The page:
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Intercostobrachial neuralgia—a case of bizzare diagnosis?



Intercostobrachial neuralgia is a rare and bizarre diagnosis usually missed by many clinicians. The rare occurrence and absence of clear diagnostic criteria could be a result of this missed diagnosis. The symptoms could range from debilitating pain in the axilla, medial arm, and forearm at rest and with specific shoulder movements. The symptoms are very distinct from axillary web syndrome in which the patient could have thickening of subcutaneous tissue of axilla with affected shoulder mobility but absence of neural symptoms. The diagnostic and treatment procedure involving breast cancer may cause injury or lesion of the intercostobrachial nerve and is of particular interest to the surgeons, pain physicians, and physical therapists. The diagnosis is reached after excluding all the other possible diagnoses. The treatment of this post-surgical intercostobrachial neuralgia can range from cryoneurolysis, ultrasound-guided nerve block, steroid injection, and paravertebral nerve block. Lidocaine injection and avoiding certain positions like flexion and abduction are helpful in certain patients. Unfortunately, there is not much literature available on possible manual therapy treatments of this diagnosis. Therefore, this case report focuses on potential manual therapies to address this intricate diagnosis.

Case presentation

The patient is a 38-year-old Asian female reported to an outpatient orthopedic physical therapy clinic with left medial arm and forearm pain for the past 5 years. Medical history included left breast lump removal surgery 9 years ago and cervical laminectomy C6–C7 with little success. The quick disability arm and hand scale showed a 36% disability score of function. The manual therapy approach targeted the cervicothoracic junction, second and third costovertebral joint, thoracic spine (T1–T8), and atlantooccipital joint (C0–C1). The patient showed significant improvement in function with a DASH score falling to 0% disability with a hands-on approach.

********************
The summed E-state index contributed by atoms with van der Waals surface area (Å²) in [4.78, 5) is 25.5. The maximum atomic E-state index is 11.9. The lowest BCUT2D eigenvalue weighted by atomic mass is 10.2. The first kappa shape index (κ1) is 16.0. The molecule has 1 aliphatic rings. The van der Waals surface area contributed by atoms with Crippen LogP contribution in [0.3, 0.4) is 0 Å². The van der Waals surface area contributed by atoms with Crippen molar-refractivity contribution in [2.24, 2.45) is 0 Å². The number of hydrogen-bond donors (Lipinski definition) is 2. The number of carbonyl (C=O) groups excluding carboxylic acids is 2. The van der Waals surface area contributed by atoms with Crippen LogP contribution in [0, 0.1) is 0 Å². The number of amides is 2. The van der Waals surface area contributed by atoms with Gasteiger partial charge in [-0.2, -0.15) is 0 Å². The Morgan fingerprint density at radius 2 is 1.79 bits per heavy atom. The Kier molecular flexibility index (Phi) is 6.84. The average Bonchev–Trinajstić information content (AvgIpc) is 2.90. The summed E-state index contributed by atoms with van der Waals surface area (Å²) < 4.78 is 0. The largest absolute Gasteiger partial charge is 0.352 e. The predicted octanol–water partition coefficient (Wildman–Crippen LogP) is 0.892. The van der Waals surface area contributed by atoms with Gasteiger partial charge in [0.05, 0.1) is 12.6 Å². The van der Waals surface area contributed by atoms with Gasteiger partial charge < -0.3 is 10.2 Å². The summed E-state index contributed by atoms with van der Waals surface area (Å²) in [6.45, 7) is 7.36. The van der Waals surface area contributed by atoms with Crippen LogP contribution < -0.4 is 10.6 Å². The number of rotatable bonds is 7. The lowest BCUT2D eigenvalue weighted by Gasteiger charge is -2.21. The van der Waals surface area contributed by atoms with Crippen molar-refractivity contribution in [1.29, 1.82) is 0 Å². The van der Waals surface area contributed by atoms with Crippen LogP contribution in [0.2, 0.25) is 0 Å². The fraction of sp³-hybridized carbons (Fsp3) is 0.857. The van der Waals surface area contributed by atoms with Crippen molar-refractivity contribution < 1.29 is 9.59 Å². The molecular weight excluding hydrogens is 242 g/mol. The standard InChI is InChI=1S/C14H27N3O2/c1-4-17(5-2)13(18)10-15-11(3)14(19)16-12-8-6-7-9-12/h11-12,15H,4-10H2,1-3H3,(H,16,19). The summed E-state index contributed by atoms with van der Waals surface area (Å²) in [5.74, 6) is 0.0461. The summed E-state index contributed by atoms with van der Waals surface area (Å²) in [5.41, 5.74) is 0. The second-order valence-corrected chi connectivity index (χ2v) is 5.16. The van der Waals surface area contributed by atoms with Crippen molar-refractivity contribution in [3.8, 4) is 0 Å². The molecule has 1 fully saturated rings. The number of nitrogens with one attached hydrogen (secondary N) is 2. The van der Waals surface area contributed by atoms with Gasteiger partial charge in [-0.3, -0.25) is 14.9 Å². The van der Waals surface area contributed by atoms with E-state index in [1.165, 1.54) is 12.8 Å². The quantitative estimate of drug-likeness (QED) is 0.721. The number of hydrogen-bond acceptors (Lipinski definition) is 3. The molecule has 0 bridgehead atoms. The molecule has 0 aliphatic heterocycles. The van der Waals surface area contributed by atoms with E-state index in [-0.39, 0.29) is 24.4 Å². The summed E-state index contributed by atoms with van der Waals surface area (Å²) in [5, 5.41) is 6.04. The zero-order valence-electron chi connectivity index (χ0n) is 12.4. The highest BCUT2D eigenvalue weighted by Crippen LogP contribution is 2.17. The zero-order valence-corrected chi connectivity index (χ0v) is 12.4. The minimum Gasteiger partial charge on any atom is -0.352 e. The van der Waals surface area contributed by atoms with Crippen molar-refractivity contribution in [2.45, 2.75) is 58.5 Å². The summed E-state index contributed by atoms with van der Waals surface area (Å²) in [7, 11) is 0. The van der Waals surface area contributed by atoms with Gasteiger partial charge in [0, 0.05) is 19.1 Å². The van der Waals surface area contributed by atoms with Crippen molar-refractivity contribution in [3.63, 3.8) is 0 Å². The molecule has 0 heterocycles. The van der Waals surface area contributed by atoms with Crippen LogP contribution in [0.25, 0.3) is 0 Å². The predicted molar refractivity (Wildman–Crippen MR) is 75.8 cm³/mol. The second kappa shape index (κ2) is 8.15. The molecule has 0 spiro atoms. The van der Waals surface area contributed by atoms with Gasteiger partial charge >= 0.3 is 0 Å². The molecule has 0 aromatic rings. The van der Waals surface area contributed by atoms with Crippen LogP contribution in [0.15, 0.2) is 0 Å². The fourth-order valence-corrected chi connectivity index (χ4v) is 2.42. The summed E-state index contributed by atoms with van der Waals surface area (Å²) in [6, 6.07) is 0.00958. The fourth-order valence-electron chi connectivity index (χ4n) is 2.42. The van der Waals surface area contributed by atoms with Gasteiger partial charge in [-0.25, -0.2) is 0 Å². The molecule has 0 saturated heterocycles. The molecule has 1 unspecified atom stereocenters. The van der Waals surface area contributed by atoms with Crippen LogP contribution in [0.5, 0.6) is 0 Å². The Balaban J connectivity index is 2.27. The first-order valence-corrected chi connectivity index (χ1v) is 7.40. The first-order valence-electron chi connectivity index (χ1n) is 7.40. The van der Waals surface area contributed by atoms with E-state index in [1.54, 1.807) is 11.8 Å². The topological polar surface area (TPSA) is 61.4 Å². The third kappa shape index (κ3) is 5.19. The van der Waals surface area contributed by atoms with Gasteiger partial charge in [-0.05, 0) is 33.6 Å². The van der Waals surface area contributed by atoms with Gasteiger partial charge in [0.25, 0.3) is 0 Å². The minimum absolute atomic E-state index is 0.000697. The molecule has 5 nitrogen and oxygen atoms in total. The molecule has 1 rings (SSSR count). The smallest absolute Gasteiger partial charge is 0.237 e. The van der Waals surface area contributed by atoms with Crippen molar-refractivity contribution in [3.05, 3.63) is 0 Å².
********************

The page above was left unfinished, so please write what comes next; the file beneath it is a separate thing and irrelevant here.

The intercostobrachial neuralgia is usually undiagnosed by various practitioners, physicians, and surgeons. The clinicians must consider manual treatments to the second and third rib and soft tissue mobilizations around the axillary region. The patient demonstrated significant improvement in symptoms with this approach.


The intercostobrachial nerve (ICBN) is a cutaneous nerve that provides sensation to the inner arm, lateral chest, and axilla [1]. It is present in 98% of the human population [1]. The intercostobrachial nerve originates from T2 and may communicate with the brachial plexus through the medial cutaneous nerve of the forearm via the medial cord [2,3,4]. It branches with the medial cutaneous nerve after exiting from the 2nd intercostal space. The intercostobrachial nerve is sensory and has no motor supply. The literature reports the presence of anatomical variations where the intercostobrachial nerve may supply the intercostals and serratus anterior, and in some instances, provide collateral branch to the pectoralis major and minor [5, 6]. The nerve is of particular interest to the surgeons as it is commonly dissected or entrapped in surgeries involving the axilla. The diagnostic and treatment procedure involving breast cancer may cause the intercostobrachial nerve injury or lesion, causing various symptoms. The proximity of the intercostobrachial nerve to the axilla makes it prone to an iatrogenic injury with lesions such as axillary lymph node dissection (ALND), sentinel lymph node biopsy (SLNB), and mastectomy [6, 7]. The diagnosis is very tricky as no specific test is available to diagnose intercostobrachial neuralgia. There is no nerve conduction test available in the literature to examine the integrity of myelin or axonal damage of the intercostobrachial nerve. The detailed clinical reasoning, robust anatomy understanding, and accurate differential diagnosis can help make accurate diagnoses. The symptoms could vary from sharp pain in the axilla, radiation of symptoms to the medial side of the forearm and arm. The symptoms of intercostobrachial neuralgia can mimic C5–C6/C6–C7 radiculopathy or medial cord plexopathy [8]. Electromyography can rule out radiculopathy and plexopathy with a reasonable level of accuracy. Myocardial ischemia can also radiate in the medial arm and forearm, but a negative cardiovascular screen can rule it out. The diagnosis of intercostobrachial neuralgia is usually the diagnosis of exclusion after ruling out other possible diagnoses. The patient also usually has a history of surgery or trauma to the chest. The treatment of this post-surgical neuralgia can range from cryoneurolysis, ultrasound-guided nerve block, steroid injection, and paravertebral nerve block [9, 10]. There is a lack of literature available on possible manual therapy treatments of this diagnosis. Zhang et al. have found lidocaine injection and avoid certain shoulder positions like flexion and abduction to be helpful [11]. The soft tissue restrictions secondary to surgical procedures and proximity to the rib cage make the intercostobrachial nerve susceptible to entrapments and compression.